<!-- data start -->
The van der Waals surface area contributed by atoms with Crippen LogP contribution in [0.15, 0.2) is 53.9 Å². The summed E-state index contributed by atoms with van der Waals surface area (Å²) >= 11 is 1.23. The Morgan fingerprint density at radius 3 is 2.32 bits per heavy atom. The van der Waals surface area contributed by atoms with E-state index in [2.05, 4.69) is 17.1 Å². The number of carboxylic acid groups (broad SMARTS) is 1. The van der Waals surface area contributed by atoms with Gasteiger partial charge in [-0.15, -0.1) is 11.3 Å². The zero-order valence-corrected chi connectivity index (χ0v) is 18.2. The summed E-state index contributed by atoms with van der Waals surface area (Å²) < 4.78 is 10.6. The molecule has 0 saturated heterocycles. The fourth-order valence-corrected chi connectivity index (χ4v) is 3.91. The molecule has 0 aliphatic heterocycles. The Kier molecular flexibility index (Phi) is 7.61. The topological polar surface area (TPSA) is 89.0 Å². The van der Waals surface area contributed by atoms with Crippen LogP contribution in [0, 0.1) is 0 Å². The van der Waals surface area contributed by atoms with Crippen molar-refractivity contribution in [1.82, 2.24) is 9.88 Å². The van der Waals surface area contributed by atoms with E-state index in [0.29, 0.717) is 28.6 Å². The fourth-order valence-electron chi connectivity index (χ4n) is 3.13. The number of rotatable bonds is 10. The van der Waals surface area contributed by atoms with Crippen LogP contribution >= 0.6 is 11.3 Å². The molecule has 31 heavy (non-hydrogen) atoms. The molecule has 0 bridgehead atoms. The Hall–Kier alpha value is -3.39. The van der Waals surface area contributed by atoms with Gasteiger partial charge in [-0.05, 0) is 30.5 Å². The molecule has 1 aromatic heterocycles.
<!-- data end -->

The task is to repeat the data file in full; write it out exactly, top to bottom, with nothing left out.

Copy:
The van der Waals surface area contributed by atoms with Crippen LogP contribution in [0.15, 0.2) is 53.9 Å². The summed E-state index contributed by atoms with van der Waals surface area (Å²) >= 11 is 1.23. The Morgan fingerprint density at radius 3 is 2.32 bits per heavy atom. The van der Waals surface area contributed by atoms with E-state index in [2.05, 4.69) is 17.1 Å². The number of carboxylic acid groups (broad SMARTS) is 1. The van der Waals surface area contributed by atoms with Gasteiger partial charge in [-0.15, -0.1) is 11.3 Å². The zero-order valence-corrected chi connectivity index (χ0v) is 18.2. The summed E-state index contributed by atoms with van der Waals surface area (Å²) < 4.78 is 10.6. The molecule has 0 saturated heterocycles. The fourth-order valence-corrected chi connectivity index (χ4v) is 3.91. The molecule has 0 aliphatic heterocycles. The Kier molecular flexibility index (Phi) is 7.61. The topological polar surface area (TPSA) is 89.0 Å². The van der Waals surface area contributed by atoms with Crippen LogP contribution in [0, 0.1) is 0 Å². The van der Waals surface area contributed by atoms with Crippen molar-refractivity contribution in [1.82, 2.24) is 9.88 Å². The van der Waals surface area contributed by atoms with E-state index in [0.29, 0.717) is 28.6 Å². The fourth-order valence-electron chi connectivity index (χ4n) is 3.13. The number of rotatable bonds is 10. The van der Waals surface area contributed by atoms with Crippen LogP contribution >= 0.6 is 11.3 Å². The molecule has 31 heavy (non-hydrogen) atoms. The molecule has 0 bridgehead atoms. The Hall–Kier alpha value is -3.39. The van der Waals surface area contributed by atoms with Gasteiger partial charge in [-0.05, 0) is 30.5 Å². The molecule has 1 aromatic heterocycles.